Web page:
Shawn Green’s four-homer game in Milwaukee from 2002 is the game I think of post when I think of unique box scores, and not just because of his record 19 total bases and record-tying home run total. His box score line included six hits in six at-bats with six runs scored, and seven batted in, and looked like this:
Nobody else in baseball history — dating back to 1904, the earliest Baseball-Reference has play-by-play data, at least — has a 6-6-6-7 line, a unique box score.
I was hoping the time Milton Bradley drove home Dave Roberts three different times with groundouts in 2004 — you might remember this game for the epic Barry Bonds-Eric Gagne duel in the ninth inning — would be a unique box score, but Bradley’s 3-0-0-3 line has been done 10 other times in the majors. Oh well.
But here are some other unique box scores in Dodgers history.
Let’s not forget ol’ Gil
The Dodgers’ other, and first, four-homer game came from Gil Hodges on Aug. 31, 1950 against the Boston Braves. He mixed in a single and an out in his game, and set a Dodgers record with nine RBI. The resulting box score line hasn’t been equaled in MLB history.
James Loney matched Hodges’ RBI total as a rookie in 2006 at Coors Field, but Loney’s 5-2-4-9 line was also accomplished by Ivan Rodriguez and Mike Greenwell.
Of the Dodgers’ nine six-hit games, two others besides Green have a unique box socre. Willie Davis had six hits in a 19-inning game against the Mets at Dodger Stadium in 1973. He scored once in his nine at-bats. All six hits were singles, and because he only batted once with a runner on base — in the third inning against Tom Seaver — Davis drove in only one run.
On May 30, 1931, the Brooklyn Dodgers drubbed the New York Giants in the second game of a doubleheader, and third baseman Wally Gilbert was 6-for-7 with a double, scoring four times and driving in two in the win. The Dodgers also won the opener, and though Gilbert didn’t have a hit in that one he did walk once and score on a game-winning home run against Hall of Famer Carl Hubbell.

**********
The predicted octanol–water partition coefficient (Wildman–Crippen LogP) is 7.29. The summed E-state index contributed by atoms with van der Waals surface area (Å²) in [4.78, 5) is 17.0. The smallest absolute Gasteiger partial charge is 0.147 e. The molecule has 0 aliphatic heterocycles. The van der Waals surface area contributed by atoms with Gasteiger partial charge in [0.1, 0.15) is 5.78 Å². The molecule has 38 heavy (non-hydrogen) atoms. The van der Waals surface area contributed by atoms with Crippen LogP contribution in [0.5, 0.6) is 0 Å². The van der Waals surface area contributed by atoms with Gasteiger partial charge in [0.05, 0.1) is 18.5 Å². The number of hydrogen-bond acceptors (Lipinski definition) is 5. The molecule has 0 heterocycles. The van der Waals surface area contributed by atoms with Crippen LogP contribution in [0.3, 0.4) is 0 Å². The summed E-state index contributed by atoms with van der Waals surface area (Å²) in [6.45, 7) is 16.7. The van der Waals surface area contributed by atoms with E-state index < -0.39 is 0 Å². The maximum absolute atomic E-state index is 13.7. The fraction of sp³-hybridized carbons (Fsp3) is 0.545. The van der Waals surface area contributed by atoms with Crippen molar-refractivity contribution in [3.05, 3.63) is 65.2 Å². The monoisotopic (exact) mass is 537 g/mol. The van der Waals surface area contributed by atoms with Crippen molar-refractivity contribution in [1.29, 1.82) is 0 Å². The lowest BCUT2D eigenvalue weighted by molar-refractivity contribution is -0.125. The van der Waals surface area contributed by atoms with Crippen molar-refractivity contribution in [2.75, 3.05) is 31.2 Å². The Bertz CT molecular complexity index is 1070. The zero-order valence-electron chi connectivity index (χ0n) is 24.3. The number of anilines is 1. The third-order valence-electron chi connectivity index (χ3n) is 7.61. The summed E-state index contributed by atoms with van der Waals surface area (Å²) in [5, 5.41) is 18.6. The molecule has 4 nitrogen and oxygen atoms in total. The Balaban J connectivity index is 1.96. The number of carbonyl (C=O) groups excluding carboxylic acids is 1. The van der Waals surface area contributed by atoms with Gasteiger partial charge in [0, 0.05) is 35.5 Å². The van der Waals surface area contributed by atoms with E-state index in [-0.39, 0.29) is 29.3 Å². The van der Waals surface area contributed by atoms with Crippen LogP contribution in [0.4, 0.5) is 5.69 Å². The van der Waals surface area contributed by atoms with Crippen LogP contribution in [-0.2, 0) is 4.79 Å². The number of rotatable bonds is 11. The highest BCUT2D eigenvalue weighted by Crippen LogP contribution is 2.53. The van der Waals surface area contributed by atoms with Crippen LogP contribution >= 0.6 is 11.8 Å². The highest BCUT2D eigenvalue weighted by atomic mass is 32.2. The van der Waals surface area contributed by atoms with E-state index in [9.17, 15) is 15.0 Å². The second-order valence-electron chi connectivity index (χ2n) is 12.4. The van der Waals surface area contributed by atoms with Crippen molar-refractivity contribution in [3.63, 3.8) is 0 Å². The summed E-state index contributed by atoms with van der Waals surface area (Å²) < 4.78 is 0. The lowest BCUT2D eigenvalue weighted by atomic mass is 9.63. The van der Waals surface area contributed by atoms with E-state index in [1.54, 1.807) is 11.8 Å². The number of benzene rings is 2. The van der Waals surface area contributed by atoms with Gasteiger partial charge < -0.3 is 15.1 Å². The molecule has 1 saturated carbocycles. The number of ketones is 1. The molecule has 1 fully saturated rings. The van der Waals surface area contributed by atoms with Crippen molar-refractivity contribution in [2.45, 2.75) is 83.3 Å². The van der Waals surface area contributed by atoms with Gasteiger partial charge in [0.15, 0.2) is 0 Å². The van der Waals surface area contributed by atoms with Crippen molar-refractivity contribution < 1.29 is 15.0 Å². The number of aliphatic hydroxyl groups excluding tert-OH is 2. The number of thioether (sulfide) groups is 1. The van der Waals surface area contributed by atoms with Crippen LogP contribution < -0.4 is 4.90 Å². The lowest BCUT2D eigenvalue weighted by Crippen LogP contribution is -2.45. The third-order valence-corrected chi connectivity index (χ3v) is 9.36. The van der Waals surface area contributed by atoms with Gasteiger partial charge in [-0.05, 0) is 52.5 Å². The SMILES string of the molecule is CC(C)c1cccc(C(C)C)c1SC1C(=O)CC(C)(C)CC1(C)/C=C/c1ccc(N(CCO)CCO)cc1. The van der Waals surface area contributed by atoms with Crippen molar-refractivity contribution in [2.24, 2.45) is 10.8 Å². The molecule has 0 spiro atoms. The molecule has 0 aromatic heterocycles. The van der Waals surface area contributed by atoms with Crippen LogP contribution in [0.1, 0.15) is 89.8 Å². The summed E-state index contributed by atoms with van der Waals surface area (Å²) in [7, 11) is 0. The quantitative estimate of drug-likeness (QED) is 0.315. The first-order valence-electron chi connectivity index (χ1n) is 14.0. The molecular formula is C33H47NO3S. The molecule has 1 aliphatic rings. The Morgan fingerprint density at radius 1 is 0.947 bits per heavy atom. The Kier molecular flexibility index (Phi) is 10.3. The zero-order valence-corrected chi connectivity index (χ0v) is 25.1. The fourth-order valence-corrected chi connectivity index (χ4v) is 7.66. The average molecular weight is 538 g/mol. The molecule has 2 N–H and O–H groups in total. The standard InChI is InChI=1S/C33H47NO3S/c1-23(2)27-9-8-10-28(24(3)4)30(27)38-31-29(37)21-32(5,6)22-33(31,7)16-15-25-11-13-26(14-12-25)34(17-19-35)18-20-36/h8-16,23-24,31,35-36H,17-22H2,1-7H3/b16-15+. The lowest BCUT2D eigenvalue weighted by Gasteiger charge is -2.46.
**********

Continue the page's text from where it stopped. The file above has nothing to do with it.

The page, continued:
The longest game ever
Brooklyn played the longest major league game ever on May 1, 1920, going 26 innings against the Braves, a 1-1 tie that was called because of darkness. This wasn’t technically a Dodgers feat, but it was against them, so it counts. Boston second baseman Charlie Pick was hitless in 11 at-bats, the only player in major league history to pull this off:
The center fielder for Brooklyn in that 26-inning game was Hi Myers, who also started in center field for the Dodgers in a 22-inning win over Pittsburgh on Aug. 22, 1917. He was 5-for-10 with a double, but despite the 6-5 final score Myers did not drive in a run and scored just once. That’s a unique box score. Myers also played second base in this game.
Separating from the chaff
Also playing in both of those long games in 1917 and 1920 was Hall of Famer Zack Wheat, though he only pinch hit in the 1917 game (and was pinch ran for by his brother Mack Wheat after walking). Those Dodgers were involved in yet another long game on June 1, 1919. In this one, Wheat had four singles and a double in his nine at-bats, pulling off a unique box score.
The Dodgers lost this game 10-9, but the most amazing thing wasn’t Wheat’s box score line but rather was Jeff Pfeffer pitching all 18 innings, allowing 10 runs and taking the loss. Pfeffer’s 23 hits allowed are a Dodgers record.
You might remember Glenn Wright as the only Dodger besides Corey Seager to hit 20 home runs as a shortstop in a season, doing so in 1930. But on August 13 of that season, Wright found a way to be productive without a hit. Wright scored twice and drove in three runs while going 0-for-1 with three walks. Wright had a runner on third base in all six of his plate appearances, and batted with 13 total runners on base in the Dodgers’ 15-5 win over the Cubs at Wrigley Field. The only man in MLB history to pull off this batting line:
Two more opponents
Two of the top three RBI games in National League history came against the Dodgers, including the major league record 12 RBI by Jim Bottomley at Ebbets Field in 1924 (later matched by Mark Whiten in 1993). Bottomley homered twice, doubled, and singled three times in a 17-3 St. Louis win. Bottomley batted with 12 runners on base in his six at-bats, and brought 10 of them home in addition to driving himself in twice. That’s efficiency.
The other unique RBI man against the Dodgers was Giants first baseman Phil Weintraub, who was 4-for-5 in a 26-8 drubbing at the Polo Grounds in 1944. Weintraub missed the cycle by only a single, doubling twice, homering, and tripling while driving in 11 runs. He also walked twice and scored five runs.